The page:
Silver Prices Looking Lower, Despite the Bulls

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Some investors are still feeling bullish about precious metals in general – and about silver in particular.

Moneymorning.com has called for higher silver prices this week on the back of soaring investment demand. Pointing to strong investor demand for the American Eagle coins, the article says bullion demand is strong, and while 2012 sales weren’t as high as 2011, buying picked up in earnest in the final months of the year as investors raced to protect their nest eggs amid fears of a U.S. recession.

As the pace picked up, the Mint ran out of silver Eagles in December 2012, forcing it to announce there would no more coins until 2013.

silver pricesThis chart taken from US Mint data shows sales up to last year, but this year has been even stronger, the article reports, as sales of the 2013 American Eagle silver bullion coins that went on sale to the public on Jan. 7 sold out by Jan. 15.

January 2013, on the whole at 7.1 million ounces, shattered the previous record set in January 2012 of 6.1 million ounces.

The US aside, though, silver has been characterized more by rising inventory, particularly in China – the source of much of the rise in physical demand over recent years. Up to 2010, China was a net exporter of silver, but since then China has imported substantial monthly quantities, contributing to rising inventories in the country currently as high as 18 months of fabrication demand, up from 16 months at the start of 2012 and only 4 months in 2009, according to a report by Standard Bank.

The bank states in a note to investors that in 2009, China was still a net exporter of silver. Due to changes in export tax rebates and demand growth, China turned net importer of the metal in 2010. During 2010 the country imported an average of 298 metric tons per month.

In addition, China added another 288 metric tons per month of silver from mine supply and scrap, leaving the total monthly supply of metal at 586 tons in 2010. In contrast, China’s average monthly fabrication demand in 2010 was only 330 tons per month, implying, in the bank’s estimation, a monthly surplus of 256 tons per month in the local Chinese market during that year.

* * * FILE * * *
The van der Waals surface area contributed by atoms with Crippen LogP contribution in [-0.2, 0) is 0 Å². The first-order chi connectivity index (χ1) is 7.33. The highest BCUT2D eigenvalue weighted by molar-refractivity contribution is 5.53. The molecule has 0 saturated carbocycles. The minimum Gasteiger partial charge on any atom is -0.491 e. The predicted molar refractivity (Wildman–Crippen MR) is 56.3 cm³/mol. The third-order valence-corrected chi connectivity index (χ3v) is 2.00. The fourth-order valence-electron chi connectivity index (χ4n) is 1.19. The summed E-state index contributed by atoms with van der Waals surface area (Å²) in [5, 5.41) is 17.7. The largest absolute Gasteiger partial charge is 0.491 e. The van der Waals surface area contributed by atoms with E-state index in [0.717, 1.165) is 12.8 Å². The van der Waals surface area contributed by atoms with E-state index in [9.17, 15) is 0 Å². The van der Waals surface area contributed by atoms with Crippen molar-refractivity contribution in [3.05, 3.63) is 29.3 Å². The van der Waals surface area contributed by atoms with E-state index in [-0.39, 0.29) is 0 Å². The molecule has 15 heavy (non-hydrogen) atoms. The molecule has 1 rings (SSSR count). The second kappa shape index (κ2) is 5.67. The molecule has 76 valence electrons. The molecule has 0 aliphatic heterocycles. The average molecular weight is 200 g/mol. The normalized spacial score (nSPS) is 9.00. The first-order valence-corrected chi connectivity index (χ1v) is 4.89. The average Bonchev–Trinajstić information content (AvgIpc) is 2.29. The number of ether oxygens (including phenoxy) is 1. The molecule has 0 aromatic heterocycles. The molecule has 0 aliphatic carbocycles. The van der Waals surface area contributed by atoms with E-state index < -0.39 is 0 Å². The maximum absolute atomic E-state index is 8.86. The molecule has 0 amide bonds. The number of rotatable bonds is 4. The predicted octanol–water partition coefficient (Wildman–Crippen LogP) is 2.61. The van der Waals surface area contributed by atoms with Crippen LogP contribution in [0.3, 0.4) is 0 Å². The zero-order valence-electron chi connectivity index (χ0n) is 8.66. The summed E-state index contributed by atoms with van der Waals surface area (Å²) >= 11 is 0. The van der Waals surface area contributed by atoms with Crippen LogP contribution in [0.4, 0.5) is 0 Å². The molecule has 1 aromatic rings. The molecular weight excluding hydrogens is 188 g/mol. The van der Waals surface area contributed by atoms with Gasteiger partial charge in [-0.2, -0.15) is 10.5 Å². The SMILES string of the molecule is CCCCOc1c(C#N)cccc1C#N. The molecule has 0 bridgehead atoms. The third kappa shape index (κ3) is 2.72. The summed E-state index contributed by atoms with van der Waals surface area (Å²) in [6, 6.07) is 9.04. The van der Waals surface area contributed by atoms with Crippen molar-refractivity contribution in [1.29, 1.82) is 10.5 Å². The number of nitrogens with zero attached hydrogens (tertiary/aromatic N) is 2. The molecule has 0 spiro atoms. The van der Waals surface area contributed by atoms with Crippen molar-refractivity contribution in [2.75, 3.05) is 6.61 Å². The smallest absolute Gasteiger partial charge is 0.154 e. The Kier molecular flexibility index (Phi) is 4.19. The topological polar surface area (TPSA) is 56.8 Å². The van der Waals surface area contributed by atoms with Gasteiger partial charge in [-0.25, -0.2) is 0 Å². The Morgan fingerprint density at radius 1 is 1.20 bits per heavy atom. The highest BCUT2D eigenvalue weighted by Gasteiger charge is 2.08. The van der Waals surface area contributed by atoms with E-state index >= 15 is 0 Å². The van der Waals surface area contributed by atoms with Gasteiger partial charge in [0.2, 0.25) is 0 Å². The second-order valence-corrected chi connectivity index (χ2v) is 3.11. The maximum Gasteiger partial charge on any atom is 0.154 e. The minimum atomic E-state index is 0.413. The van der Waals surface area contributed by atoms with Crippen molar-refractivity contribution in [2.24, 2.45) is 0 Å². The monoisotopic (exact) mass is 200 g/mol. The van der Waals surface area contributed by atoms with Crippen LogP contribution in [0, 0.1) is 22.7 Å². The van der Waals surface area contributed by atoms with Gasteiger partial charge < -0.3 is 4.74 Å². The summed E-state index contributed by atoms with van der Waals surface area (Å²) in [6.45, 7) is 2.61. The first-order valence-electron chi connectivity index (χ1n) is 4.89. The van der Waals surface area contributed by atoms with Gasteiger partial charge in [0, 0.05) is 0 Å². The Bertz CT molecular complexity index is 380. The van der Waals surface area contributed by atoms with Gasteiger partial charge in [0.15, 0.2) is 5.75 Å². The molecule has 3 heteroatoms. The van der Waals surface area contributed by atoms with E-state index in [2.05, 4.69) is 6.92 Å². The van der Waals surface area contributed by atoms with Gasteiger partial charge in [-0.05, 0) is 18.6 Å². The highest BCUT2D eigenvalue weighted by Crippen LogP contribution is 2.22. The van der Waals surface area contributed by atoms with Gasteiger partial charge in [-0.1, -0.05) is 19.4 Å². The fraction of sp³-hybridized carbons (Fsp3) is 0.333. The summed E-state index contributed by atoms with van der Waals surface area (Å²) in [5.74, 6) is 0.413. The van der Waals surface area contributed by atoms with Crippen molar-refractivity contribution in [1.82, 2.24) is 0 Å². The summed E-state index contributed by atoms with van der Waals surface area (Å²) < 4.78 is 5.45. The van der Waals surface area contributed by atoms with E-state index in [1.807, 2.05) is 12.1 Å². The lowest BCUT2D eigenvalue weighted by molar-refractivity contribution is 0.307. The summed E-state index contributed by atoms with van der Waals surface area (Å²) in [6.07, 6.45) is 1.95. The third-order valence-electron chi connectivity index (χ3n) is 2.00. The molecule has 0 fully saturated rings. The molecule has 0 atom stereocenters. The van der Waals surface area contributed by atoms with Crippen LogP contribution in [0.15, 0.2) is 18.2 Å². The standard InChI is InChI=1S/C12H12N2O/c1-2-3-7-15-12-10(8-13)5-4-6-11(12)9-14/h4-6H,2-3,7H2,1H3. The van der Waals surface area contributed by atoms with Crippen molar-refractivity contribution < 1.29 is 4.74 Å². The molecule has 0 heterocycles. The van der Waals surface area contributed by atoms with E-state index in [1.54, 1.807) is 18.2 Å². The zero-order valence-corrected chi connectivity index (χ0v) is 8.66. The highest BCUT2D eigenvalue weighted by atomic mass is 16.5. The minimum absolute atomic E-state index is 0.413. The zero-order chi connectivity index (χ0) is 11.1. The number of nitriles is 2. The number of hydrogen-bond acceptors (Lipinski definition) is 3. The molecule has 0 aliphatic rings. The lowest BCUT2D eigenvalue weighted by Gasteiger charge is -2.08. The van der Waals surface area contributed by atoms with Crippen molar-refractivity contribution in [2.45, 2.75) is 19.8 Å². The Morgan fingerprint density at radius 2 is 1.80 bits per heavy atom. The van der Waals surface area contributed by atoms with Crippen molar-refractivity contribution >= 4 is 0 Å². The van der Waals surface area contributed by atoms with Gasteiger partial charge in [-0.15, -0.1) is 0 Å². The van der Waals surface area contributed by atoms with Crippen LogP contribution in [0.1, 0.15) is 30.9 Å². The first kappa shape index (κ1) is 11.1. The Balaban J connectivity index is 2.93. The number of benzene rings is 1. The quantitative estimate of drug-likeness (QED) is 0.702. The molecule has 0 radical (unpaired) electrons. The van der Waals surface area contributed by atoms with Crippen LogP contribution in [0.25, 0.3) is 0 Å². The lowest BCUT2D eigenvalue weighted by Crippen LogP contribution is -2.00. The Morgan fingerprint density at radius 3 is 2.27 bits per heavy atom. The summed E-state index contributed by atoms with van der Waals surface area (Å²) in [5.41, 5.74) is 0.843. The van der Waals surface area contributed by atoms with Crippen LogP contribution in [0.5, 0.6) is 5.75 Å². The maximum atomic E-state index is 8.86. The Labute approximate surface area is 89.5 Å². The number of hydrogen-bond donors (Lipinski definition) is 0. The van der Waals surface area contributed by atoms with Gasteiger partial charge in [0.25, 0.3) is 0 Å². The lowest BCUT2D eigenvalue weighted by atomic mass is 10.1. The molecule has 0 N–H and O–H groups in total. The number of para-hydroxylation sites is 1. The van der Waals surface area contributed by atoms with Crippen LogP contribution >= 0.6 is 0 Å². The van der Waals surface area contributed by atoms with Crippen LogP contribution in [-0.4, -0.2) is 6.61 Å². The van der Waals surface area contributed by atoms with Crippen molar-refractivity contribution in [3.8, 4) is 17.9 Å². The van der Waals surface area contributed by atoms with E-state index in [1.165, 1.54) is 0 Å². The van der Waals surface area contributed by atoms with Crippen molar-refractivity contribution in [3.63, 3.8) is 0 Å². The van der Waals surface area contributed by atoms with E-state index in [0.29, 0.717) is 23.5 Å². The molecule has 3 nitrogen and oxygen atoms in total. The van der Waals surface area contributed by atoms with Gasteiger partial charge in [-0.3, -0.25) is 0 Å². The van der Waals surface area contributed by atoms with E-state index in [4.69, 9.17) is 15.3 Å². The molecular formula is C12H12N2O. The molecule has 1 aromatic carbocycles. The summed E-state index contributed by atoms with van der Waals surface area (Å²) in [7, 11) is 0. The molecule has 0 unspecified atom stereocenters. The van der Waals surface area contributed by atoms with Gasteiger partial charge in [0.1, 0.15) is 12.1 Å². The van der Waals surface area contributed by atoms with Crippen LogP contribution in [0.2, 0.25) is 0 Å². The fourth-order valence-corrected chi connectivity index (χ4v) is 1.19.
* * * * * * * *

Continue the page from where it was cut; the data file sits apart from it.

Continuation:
The bank suggests that this has been taken either by investment demand or stockpiled by fabricators, but even though China’s imports have slowed from 298 tons per month in 2010 to 166 tons per month in 2012, the decline in imports was still not enough to stop the rise in metal within China.

Even if China doesn’t reverse the tax breaks and the metal stays in China, rather than be exported, the slowdown in Chinese imports that will come with inventory build will have a depressing effect on a well-supplied global market.

ETFs seem to be seeing the same picture, according to Resource Investing News. ETF investors have been loyal supporters of silver, buying and holding the metal despite its price weakness and the negative sentiment reflected in the futures market. But last week, it appears some investors’ confidence may have wavered as holdings dropped by nearly 80 metric tons, either following or leading futures investors as Comex holdings also dropped.

Apparently last week’s Commitment of Traders report shows that speculative shorts added over 530 metric tons. Shorts are now at three times the five-year average, a bearish signal if ever there was one.

Several analysts are suggesting silver could be at $26.50 or so in the near term, with weakness in gold only hastening the probable fall.

Comments (7)

  1. Hi Stuart,
    Very informative and interesting breakdown of Aluminum production cost data.
    I’m doing research works in this matter, but from different angle;
    Consider the following hypotheses:
    As the LME is the pricing norm, generally trending toward downside at least for the last couple of years, the production cost however does not reduce; moreover there is an upward trend due to the three principal elements of the cost:
    – Raw material prices increase over years
    – Electricity, and
    – Management& labor cost also follow the same pattern.

    Is there any database where I can get the trend of these three elements for the last decade? It can be presented per area of production.

    What about premiums from high grade product? what is the trend of prices in this segment?

    I’m interested to understand whether there is a possibility of increasing margins with this segment when LME prices fall under the acceptable limit for certain producers.
    Who are the customers of this segment? what volumes are exchanged annually?

    Regards.

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